Brand Name Drug Price Increase Highest in 5 Years – Rx Bulk Purchasing Needed

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A new study by AARP found that prescription drug prices increased an average of 7.1% in 2004 — more than twice the rate of inflation — underscoring the need for a U.S.-wide prescription drug bulk purchasing program, according to the Foundation for Taxpayer and Consumer Rights (FTCR).

Under pressure from the pharmaceutical industry, President Bush and Congress opposed bulk purchasing in the 2003 Medicare prescription drug law, which banned the 41 million member Medicare program from negotiating discounts with pharmaceutical companies.

“Cheaper prescription drugs shouldn’t be just for Canadians,” said Jerry Flanagan of the Foundation for Taxpayer and Consumer Rights. “Bulk purchasing — the Costco approach to controlling drug costs — requires drug manufacturers to negotiate for a fair price.”

In the summer and fall of 2004, FTCR sponsored two chartered train trips, dubbed the “Rx Express,” that took seniors and other patients to Canada to purchase prescription drugs at 60% discounts.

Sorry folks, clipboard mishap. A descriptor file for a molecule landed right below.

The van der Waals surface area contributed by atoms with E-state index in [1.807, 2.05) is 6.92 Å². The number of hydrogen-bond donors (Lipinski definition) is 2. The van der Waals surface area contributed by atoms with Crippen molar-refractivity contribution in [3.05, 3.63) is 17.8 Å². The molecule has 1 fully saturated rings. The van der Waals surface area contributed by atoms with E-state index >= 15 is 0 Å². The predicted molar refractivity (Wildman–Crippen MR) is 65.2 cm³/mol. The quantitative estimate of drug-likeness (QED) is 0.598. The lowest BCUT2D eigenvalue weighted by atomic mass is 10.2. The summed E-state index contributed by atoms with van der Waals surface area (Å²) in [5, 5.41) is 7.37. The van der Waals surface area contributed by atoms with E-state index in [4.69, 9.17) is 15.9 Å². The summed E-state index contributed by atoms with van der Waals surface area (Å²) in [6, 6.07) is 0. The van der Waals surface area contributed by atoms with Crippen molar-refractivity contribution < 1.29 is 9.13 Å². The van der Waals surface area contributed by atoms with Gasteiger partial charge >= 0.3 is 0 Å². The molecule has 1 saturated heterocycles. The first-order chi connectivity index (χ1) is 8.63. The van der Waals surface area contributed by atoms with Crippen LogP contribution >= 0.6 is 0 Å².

Drug prices are lower in Canada, Ireland, England, France, and Germany because those countries negotiate bulk discounts on behalf of all patients. The U.S. Department of Veteran Affairs (USDVA) operates a similar bulk purchasing program on behalf of the nation’s 39 million veterans and saves 50% and more off the list price of prescription drugs.

According to the AARP study, since 1999 manufacturers of 153 brand name drugs have increased prices by an average of 35.1%, compared to an inflation rate of 13.5% over the same period.

The report provides price increase data for prescription drugs commonly prescribed to seniors:

– Toprol, manufactured by AstraZeneca to treat high blood pressure increased – 9.1% price increase.
– Lipitor, manufactured by Pfizer to control cholesterol – 6.4% price increase.
– Fosamax, manufactured by Merck to treat Osteoporosis – 6.7% price increase.
– Celebrex, manufactured by Pfizer to treat arthritis – 6.6% price increase.
– Plavix, manufactured by Bristol-Myers Squibb to treat heart disease – 7.9%.

The report is available at:

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The Foundation for Taxpayer and Consumer Rights (FTCR) is a nonpartisan consumer advocacy organization.

Consumer Watchdog
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